March 21, 2016

TSG IntelBrief: The Capture of Paris Attacker Salah Abdelslam

• The March 18 capture of the sole known living perpetrator of the November 2015 Paris attacks is a noteworthy intelligence and law enforcement accomplishment

• Salah Abdelslam will be able to provide details not just on the Paris plot, but also on existing networks that may be plotting future attacks

• Among the issues investigators will focus on are the specifics of how the Islamic State smuggles its operatives into Europe

• Abdelslam was able to avoid capture for four months in his own neighborhood, demonstrating the significance of contained and loyal social networks in terrorism. 


Europe’s most wanted fugitive did not flee to Syria—or flee at all. He simply returned to his neighborhood and remained hidden for 127 days. Salah Abdelslam, the only known living member of the team that killed 130 people in Paris in November 2015, was captured in the Molenbeek area of Brussels on March 18. The law enforcement and intelligence hunt for Abdelslam was expansive, with hundreds of counterterrorism raids across multiple countries. The capture of Abdelslam is important not just for achieving justice for the Paris attacks, but also for gaining insight into the external threat networks of the so-called Islamic State

Investigators and interrogators will immediately try to obtain intelligence from Abdelslam, who is reportedly cooperating with authorities, on any current threats or plots. Such questioning is both direct and nuanced; investigators will determine if Abdelslam knows of any plots, and also seek to elicit details or conversations that Abdelslam might consider meaningless or inconsequential. Terrorists embedded in ground-level cells such as Abdelslam might not be aware of the significance of what they know, leaving the skilled questioner to determine the important from the mundane. 

It could very well be that Abdelslam has no information regarding future attacks, aside from the one he was reportedly considering while in hiding. During his four months out of sight, it is unknown how much contact, if any, Abdelslam had with the Islamic State networks that reach back to Syria and Iraq. Given the intense attention focused on him, Islamic State members working undetected on future attacks may have preferred to avoid a walking raid target such as Abdelslam. Likewise, the compartmentalization of plots and cells by terrorist groups is meant to ensure that the arrest of one operative does not bring down the entire network. Advances in link analysis and signals intelligence have made such compartmentalization less effective than in the past, but it is still an effective tool among disciplined cells. Lastly, Abdelslam was one of only two cell members who had not traveled to Syria; his connections to the operational leadership in Raqqa likely died during the attacks.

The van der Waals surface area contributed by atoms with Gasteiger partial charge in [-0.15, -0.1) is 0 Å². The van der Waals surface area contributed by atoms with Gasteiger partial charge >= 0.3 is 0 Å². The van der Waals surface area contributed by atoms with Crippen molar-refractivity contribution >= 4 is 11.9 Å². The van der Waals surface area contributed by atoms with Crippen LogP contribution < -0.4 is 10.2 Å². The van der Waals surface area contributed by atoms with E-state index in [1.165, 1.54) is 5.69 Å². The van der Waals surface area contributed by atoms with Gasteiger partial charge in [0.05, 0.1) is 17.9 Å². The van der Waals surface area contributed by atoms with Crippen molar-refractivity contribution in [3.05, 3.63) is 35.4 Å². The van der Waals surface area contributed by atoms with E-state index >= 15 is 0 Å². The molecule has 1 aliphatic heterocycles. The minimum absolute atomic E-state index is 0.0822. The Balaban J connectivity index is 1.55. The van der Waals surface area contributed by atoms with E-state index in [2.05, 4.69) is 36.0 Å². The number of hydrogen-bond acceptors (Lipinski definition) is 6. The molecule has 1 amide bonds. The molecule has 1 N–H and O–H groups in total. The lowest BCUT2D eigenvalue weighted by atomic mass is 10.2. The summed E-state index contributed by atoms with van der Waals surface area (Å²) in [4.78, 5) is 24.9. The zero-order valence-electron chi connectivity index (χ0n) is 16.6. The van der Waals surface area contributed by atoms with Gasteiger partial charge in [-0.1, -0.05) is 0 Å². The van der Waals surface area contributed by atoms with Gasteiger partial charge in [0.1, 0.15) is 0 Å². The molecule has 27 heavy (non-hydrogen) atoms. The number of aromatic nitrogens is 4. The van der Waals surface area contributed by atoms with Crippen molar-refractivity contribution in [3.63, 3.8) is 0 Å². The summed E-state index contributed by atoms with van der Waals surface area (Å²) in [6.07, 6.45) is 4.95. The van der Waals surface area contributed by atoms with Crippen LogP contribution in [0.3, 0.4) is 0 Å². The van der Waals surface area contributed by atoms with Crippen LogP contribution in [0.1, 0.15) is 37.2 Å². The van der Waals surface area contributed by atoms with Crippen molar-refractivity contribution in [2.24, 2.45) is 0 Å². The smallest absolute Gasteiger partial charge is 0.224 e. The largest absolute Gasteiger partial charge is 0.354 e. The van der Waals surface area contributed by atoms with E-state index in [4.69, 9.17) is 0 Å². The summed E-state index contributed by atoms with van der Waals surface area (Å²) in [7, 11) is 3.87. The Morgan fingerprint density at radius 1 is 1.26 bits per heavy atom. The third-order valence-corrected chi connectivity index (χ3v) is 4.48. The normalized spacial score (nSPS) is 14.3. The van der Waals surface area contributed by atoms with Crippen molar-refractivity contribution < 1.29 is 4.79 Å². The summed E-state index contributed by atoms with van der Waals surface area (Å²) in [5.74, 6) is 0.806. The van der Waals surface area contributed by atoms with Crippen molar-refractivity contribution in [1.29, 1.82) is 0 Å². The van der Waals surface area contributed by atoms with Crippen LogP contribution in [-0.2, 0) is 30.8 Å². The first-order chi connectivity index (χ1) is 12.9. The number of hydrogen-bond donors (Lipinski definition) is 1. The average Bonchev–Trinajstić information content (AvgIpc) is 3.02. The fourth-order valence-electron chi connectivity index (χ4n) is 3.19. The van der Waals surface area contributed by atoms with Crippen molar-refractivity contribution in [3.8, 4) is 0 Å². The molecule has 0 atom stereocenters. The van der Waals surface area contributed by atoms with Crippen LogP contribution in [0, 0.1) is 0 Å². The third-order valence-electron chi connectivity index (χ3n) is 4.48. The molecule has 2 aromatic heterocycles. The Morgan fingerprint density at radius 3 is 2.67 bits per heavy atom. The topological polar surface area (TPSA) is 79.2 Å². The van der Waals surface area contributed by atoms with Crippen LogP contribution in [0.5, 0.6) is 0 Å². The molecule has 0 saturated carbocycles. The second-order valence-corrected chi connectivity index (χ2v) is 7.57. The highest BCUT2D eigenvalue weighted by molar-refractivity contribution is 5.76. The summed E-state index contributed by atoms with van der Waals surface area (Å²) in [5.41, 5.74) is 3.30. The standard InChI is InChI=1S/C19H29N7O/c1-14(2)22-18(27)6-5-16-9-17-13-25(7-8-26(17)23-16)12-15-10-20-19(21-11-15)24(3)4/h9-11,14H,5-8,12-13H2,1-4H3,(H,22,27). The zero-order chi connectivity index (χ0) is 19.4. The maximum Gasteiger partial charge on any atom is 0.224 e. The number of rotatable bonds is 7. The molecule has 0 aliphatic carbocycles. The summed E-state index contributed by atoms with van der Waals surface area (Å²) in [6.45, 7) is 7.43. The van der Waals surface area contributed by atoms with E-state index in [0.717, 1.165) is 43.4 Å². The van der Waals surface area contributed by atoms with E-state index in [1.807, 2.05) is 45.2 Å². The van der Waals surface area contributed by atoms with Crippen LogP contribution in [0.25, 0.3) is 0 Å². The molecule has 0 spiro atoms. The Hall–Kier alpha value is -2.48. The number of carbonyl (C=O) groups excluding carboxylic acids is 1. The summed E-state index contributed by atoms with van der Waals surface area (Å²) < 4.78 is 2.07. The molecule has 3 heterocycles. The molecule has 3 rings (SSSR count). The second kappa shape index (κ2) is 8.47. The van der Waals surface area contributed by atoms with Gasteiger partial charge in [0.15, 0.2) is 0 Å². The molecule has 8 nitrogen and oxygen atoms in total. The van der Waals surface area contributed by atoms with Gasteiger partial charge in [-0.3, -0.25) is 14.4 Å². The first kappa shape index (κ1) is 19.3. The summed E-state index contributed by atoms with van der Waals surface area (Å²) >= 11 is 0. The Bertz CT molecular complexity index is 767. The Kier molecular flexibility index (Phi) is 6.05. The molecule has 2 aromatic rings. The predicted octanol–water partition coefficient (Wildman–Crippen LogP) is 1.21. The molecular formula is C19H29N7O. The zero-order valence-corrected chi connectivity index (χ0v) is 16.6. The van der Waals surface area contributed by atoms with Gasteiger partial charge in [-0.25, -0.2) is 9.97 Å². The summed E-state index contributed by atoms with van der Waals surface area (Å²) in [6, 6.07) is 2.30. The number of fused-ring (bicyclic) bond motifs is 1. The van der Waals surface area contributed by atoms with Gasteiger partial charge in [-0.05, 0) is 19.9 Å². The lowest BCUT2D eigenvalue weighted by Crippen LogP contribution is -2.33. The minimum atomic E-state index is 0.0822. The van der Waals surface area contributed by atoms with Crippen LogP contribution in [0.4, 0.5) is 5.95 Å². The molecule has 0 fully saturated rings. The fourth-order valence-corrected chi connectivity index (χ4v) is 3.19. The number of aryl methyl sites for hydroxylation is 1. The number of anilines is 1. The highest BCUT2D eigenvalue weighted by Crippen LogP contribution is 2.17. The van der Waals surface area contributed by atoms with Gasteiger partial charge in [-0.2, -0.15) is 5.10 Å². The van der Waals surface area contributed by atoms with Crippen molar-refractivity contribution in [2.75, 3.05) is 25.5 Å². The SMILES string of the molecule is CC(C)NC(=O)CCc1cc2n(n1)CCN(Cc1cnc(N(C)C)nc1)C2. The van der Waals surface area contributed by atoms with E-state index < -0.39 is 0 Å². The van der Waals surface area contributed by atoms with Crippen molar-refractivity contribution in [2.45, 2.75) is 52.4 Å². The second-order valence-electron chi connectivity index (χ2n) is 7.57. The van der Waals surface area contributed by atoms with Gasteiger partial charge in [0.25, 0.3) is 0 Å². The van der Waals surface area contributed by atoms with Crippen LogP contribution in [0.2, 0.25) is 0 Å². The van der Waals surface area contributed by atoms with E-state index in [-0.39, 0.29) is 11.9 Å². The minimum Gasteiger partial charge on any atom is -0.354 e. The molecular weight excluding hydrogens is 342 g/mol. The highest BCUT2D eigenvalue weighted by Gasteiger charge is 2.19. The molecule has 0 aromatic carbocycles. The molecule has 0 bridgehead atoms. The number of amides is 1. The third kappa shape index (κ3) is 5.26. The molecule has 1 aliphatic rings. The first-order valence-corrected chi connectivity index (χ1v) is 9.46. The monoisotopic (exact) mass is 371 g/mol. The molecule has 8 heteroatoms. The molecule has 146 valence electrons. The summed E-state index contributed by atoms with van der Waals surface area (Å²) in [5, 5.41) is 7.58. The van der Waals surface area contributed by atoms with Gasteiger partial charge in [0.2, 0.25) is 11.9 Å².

Regardless of his knowledge, or lack thereof, of future attacks, Abdelslam will be able to provide valuable details concerning the nature of Islamic State networks in Europe. His logistical role in the Paris cell will be of particular interest to investigators trying to determine how the group is moving people from Syria into Europe, and how it equips and hides them. It is likely that the group altered some protocols or networks following the Paris attacks, knowing how extensive the investigation would be. However, some protocols might still be in place for lack of alternatives, giving law enforcement a much-needed break in what has become an overwhelming rush of threats. Abdelslam might provide telltale communications, movements, or purchases that can help investigators unravel other plots. The value of skilled interviewers trained in elicitation is difficult to overstate in terrorism cases; the smallest detail might make an enormous difference. The rarity of capturing alive a member of an operational cell directed—and not just inspired—by the Islamic State makes this case even more important.  

Abdelslam was sheltered by associates and friends in Molenbeek, demonstrating that tight social and familial bonds matter as much as ideology in terrorism. It was difficult to find him because most fugitives are caught when they move or communicate; Abdelslam was mostly able to avoid activating any counterterrorism trip lines by staying in one place, if not one residence. Those sheltering him were just beyond the periphery of his known associates that investigators focused on early. Terror cells comprised of friends and family remain difficult targets for detection and disruption; their deep ties to a neighborhood offer them some measure of support, but also provide investigators a place to closely study. 


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